Prices Revealed in NBC/Apple Spat over iTunes

by Paul William Tenny

tv-movie-download.jpgAs has been speculated about over the past couple of weeks, the spat between NBC Universal and Apple over prices for TV shows on iTunes revolved around Apple wanting to sell them for less, and NBC wanting to sell them for more. A lot more in fact. According to this piece at IGN, Apple wants to start selling individual episodes for TV shows at the same price they currently sell individual songs for: 99 cents each. NBC on the other hand wants to hike the price from the current $1.99 to a laughable $4.99 - making the price for a full season of a given show an outrageous $119.76.

What's hard to believe is how NBC can expect to charge consumers over one-hundred dollars for a full season of Heroes, wrapped in Windows-only DRM at inferior bitrates and resolutions, when the recently released DVD box set only costs $36, nearly a third of the digital downloads if NBC has its way. Also, what does this say about the value of music at 99 cents? Is a 4-minute song worth a 44-minute episode of Lost? Hardly. Does that mean Apple wants to cut the price of songs by half as well?
I have some mixed feelings on this because I'm a strong opponent of DRM. With these videos only playable on Windows PC's, with degraded quality, and the inability to burn them and play them on DVD players or stream them across a LAN (my recently 10mbit-to-100mbit upgrade means no longer having to re-compress streaming-DVDs) I'd value an individual episode at roughly 83 cents each, or about $20 for the whole season. That's all I'd be willing to spend on what amounts to a 15-year-old Honda junker.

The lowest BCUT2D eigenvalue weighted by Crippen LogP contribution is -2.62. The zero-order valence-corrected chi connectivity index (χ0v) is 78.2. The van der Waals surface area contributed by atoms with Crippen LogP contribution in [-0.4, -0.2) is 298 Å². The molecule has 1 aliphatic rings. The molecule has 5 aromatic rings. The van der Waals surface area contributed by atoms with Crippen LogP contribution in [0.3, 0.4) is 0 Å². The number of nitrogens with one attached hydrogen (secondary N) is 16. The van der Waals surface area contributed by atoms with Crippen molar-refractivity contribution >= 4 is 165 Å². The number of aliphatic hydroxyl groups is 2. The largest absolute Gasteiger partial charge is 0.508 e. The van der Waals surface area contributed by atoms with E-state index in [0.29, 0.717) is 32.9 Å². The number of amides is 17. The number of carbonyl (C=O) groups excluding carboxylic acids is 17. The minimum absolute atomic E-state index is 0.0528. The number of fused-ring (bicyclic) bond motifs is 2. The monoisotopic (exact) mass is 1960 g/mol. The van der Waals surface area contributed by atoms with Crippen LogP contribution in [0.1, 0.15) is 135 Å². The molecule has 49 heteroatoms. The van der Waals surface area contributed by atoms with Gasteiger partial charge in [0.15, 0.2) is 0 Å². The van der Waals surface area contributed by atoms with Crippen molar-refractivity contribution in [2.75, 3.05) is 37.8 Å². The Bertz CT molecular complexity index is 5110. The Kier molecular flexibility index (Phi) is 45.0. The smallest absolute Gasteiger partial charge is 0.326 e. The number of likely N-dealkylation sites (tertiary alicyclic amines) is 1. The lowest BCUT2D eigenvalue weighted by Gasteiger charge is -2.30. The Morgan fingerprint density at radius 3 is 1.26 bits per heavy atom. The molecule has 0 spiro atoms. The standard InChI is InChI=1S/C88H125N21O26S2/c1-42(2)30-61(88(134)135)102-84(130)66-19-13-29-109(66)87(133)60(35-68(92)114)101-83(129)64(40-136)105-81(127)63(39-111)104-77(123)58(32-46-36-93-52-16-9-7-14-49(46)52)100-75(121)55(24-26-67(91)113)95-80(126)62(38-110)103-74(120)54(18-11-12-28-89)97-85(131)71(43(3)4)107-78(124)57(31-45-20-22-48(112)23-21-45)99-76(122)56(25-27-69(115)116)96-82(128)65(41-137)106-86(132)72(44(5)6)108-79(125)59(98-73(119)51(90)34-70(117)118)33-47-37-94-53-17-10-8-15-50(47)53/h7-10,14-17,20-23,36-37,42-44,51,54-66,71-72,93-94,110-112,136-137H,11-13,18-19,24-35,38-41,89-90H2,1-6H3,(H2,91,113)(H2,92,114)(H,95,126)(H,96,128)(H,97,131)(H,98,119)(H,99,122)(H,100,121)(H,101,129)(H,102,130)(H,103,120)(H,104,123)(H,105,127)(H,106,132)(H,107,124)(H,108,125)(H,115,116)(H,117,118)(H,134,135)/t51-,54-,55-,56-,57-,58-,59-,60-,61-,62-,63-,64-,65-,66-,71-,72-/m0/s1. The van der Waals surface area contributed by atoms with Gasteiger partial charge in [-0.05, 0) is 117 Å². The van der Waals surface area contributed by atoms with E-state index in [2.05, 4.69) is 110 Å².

Without DRM, $1.99 is still more than the video is worth, given that the video quality is still inferior to standard definition DVD (forget about HI-DEF) and the money you have to go and spend on blank DVDs to burn them. If you subtract the cost of the physical creation and distribution of a DVD box set, I'm thinking you'd probably go from $36 down to $23, when divided across 24 episodes, you've got what Apple is shooting for: roughly a buck each.

If the studios and networks want to charge a premium (unethical, but comprises make the world go 'round) and go to say $1.50 (the exact price of the Heroes box set) then I'd call that a fair deal - minus the DRM of course.

What do you think? Leave a comment and let us know.


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